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Puzzle: Get On Up!

Seattle is a fitness-obsessed city, right? Surely we put all those other cities to shame when it comes to exercise!

Think again, said a recent article in the Seattle Times! Apparently we are second only to that other Washington in spending our work days in a chair.

The article explains that all our new tech jobs are mostly to blame—but even if you don’t spend your days at Microsoft, Amazon or Google, it’s important to consider how much time you spend sitting.

For people of every age, and especially older adults, the more time we spend sitting down, the higher our risk of heart disease, diabetes, certain cancers, dementia, stroke and back pain. A study from Northwestern University even found that for people older than 60, every additional hour per day spent seated is linked to a 50 percent greater risk of increased disability! Talk to your doctor about a prescription for exercise that’s right for you.

Even if you set aside time for an exercise routine every day, prolonged sitting can still be harmful. Make a habit of getting up every so often. Stand up when you talk on the phone. When you get up to get something, take a little stroll around the house. Is a friend coming to visit? Chat while you go for a walk, rather than settling in on the couch. Walk for short errands instead of driving. Take the stairs instead of the elevator if you are able. Let’s set a great example for all those new, young tech workers!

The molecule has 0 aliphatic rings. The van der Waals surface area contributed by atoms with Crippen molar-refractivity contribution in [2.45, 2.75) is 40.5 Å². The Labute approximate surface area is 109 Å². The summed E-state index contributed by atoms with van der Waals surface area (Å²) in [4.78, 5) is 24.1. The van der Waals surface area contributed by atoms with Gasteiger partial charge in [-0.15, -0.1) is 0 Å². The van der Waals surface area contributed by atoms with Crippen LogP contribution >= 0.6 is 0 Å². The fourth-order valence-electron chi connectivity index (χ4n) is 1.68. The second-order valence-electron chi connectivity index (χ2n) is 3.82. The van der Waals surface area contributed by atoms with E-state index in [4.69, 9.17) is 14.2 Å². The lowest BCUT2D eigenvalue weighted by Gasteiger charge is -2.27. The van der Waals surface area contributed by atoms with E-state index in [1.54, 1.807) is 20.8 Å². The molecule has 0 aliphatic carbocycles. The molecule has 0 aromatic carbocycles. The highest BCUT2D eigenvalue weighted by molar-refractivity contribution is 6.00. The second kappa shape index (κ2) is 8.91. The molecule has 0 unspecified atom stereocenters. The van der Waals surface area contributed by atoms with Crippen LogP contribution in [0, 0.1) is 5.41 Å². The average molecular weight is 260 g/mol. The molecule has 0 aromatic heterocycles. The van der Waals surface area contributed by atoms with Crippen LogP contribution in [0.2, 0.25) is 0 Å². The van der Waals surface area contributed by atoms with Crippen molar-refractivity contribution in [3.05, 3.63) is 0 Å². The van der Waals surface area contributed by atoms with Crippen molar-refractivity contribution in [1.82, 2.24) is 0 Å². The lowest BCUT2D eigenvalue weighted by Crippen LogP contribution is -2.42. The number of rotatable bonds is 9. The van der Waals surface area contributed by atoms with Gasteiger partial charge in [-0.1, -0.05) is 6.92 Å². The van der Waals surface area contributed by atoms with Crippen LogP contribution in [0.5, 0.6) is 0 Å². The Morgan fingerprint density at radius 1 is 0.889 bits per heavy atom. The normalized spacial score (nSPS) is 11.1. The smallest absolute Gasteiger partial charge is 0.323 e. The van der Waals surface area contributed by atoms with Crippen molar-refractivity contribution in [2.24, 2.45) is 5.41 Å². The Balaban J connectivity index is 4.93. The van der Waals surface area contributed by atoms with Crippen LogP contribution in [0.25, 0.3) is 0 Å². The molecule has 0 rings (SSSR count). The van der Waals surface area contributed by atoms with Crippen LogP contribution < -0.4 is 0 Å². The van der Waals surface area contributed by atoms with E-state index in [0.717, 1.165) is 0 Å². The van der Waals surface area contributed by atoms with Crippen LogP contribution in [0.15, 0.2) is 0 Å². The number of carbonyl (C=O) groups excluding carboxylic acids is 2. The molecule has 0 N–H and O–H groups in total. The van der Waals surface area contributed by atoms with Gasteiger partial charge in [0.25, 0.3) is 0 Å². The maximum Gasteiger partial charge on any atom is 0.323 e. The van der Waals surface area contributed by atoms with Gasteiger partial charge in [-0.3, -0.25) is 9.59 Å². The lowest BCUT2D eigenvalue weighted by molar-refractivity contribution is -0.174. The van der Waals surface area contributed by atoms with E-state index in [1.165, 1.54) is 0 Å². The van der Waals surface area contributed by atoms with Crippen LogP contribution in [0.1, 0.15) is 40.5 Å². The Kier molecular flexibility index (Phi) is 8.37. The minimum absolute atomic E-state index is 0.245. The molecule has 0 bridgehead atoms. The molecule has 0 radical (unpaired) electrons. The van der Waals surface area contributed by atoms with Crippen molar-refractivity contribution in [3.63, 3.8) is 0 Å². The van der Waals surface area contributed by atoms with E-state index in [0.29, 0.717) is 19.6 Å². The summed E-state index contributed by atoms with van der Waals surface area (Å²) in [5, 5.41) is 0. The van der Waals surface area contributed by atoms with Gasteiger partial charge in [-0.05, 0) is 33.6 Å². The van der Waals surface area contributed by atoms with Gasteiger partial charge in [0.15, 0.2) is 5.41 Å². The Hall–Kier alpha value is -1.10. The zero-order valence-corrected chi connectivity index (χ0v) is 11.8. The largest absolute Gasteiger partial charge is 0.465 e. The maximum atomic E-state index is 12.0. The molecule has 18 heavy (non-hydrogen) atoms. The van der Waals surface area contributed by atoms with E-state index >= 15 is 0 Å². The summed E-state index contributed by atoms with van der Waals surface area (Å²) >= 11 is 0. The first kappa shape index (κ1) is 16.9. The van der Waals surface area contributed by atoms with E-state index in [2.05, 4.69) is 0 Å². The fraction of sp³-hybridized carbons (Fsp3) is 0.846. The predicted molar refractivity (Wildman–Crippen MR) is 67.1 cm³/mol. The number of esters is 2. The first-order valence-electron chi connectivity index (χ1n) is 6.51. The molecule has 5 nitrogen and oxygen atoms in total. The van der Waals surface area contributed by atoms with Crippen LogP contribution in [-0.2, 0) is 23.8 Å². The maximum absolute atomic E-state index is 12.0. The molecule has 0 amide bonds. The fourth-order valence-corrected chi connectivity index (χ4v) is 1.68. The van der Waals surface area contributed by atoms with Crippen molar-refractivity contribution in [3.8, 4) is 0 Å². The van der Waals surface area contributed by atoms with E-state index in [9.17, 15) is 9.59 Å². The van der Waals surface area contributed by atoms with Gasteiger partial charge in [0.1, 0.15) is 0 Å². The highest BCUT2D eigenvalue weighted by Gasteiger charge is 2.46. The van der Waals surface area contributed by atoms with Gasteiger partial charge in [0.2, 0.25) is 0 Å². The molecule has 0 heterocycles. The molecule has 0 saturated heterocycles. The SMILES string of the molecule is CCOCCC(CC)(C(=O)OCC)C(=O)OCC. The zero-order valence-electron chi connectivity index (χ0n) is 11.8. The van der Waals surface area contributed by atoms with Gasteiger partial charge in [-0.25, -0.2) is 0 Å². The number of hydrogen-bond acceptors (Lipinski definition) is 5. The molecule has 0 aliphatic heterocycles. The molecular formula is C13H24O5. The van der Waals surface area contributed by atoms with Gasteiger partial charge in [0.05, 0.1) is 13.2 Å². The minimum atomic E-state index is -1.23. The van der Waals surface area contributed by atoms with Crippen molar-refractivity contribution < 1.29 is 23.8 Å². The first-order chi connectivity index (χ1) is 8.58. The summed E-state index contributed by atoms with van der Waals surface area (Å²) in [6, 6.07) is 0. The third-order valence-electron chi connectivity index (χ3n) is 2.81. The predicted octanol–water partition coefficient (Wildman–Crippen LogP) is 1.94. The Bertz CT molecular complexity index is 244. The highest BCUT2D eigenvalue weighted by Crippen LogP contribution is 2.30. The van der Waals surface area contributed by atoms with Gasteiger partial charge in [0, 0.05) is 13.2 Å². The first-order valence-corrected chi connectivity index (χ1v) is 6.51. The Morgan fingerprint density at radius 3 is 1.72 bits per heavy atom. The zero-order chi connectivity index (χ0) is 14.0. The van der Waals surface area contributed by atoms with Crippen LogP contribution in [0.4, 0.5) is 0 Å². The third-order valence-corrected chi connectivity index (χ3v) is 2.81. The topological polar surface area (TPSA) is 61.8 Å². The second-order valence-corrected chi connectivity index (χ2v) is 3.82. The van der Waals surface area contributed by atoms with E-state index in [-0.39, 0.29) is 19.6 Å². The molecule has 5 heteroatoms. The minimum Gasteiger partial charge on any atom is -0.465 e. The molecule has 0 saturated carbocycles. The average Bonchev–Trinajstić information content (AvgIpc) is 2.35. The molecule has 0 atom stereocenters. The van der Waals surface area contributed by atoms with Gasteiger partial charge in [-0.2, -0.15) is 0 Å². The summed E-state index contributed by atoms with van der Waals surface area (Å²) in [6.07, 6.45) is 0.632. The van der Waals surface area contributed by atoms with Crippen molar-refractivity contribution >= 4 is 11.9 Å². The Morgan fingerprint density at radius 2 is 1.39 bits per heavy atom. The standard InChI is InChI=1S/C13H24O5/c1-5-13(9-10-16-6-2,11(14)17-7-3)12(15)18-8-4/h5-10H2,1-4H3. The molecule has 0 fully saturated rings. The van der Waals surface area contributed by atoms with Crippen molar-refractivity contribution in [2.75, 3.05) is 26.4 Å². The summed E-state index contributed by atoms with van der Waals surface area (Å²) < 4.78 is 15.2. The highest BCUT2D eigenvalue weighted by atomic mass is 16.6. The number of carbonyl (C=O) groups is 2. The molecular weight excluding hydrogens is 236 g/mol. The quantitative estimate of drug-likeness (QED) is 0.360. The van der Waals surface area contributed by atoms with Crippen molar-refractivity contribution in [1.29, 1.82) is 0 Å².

Need inspiration? One place to look is Sound Steps, a walking program associated with Seattle Parks and Recreation but open to residents of other areas, too. Visit the Sound Steps blog for countywide information.

This month’s puzzle has 20 words to inspire you to abandon your couch potato ways and … GET ON UP! Download the puzzle here.

Need a little help? Click here for the solution.

The information in this article is not intended to replace the advice of your healthcare provider. Ask your doctor for an exercise program that’s right for you. Almost every senior, no matter what their condition, can benefit from exercise.

© 2017 IlluminAge Communication Partners